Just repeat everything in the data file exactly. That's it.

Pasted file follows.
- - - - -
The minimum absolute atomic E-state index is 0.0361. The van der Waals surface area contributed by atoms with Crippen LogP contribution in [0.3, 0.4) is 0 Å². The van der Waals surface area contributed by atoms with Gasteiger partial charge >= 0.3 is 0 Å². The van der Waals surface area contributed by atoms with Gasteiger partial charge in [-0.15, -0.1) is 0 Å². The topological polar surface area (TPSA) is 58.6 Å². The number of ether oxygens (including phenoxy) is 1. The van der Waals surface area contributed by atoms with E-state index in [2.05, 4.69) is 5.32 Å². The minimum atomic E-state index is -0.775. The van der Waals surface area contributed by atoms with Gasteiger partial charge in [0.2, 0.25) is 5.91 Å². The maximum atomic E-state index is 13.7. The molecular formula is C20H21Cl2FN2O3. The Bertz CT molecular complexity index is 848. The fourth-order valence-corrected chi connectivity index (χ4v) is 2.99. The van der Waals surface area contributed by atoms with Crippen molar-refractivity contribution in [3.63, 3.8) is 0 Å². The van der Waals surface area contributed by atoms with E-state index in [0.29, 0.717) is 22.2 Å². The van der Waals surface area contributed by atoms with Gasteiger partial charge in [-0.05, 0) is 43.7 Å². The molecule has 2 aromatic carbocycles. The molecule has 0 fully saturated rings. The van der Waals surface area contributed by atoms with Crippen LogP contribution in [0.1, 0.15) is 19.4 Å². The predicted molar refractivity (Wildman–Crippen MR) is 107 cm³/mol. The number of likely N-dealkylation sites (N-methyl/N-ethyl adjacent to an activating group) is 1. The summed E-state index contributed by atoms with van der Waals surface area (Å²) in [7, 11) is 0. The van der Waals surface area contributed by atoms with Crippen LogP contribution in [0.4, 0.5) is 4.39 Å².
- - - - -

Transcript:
The minimum absolute atomic E-state index is 0.0361. The van der Waals surface area contributed by atoms with Crippen LogP contribution in [0.3, 0.4) is 0 Å². The van der Waals surface area contributed by atoms with Gasteiger partial charge >= 0.3 is 0 Å². The van der Waals surface area contributed by atoms with Gasteiger partial charge in [-0.15, -0.1) is 0 Å². The topological polar surface area (TPSA) is 58.6 Å². The number of ether oxygens (including phenoxy) is 1. The van der Waals surface area contributed by atoms with E-state index in [2.05, 4.69) is 5.32 Å². The minimum atomic E-state index is -0.775. The van der Waals surface area contributed by atoms with Gasteiger partial charge in [0.2, 0.25) is 5.91 Å². The maximum atomic E-state index is 13.7. The molecular formula is C20H21Cl2FN2O3. The Bertz CT molecular complexity index is 848. The fourth-order valence-corrected chi connectivity index (χ4v) is 2.99. The van der Waals surface area contributed by atoms with Crippen molar-refractivity contribution in [3.63, 3.8) is 0 Å². The van der Waals surface area contributed by atoms with E-state index in [0.29, 0.717) is 22.2 Å². The van der Waals surface area contributed by atoms with Gasteiger partial charge in [-0.05, 0) is 43.7 Å². The molecule has 2 aromatic carbocycles. The molecule has 0 fully saturated rings. The van der Waals surface area contributed by atoms with Crippen LogP contribution in [0.1, 0.15) is 19.4 Å². The predicted molar refractivity (Wildman–Crippen MR) is 107 cm³/mol. The number of likely N-dealkylation sites (N-methyl/N-ethyl adjacent to an activating group) is 1. The summed E-state index contributed by atoms with van der Waals surface area (Å²) in [7, 11) is 0. The van der Waals surface area contributed by atoms with Crippen LogP contribution in [0.4, 0.5) is 4.39 Å².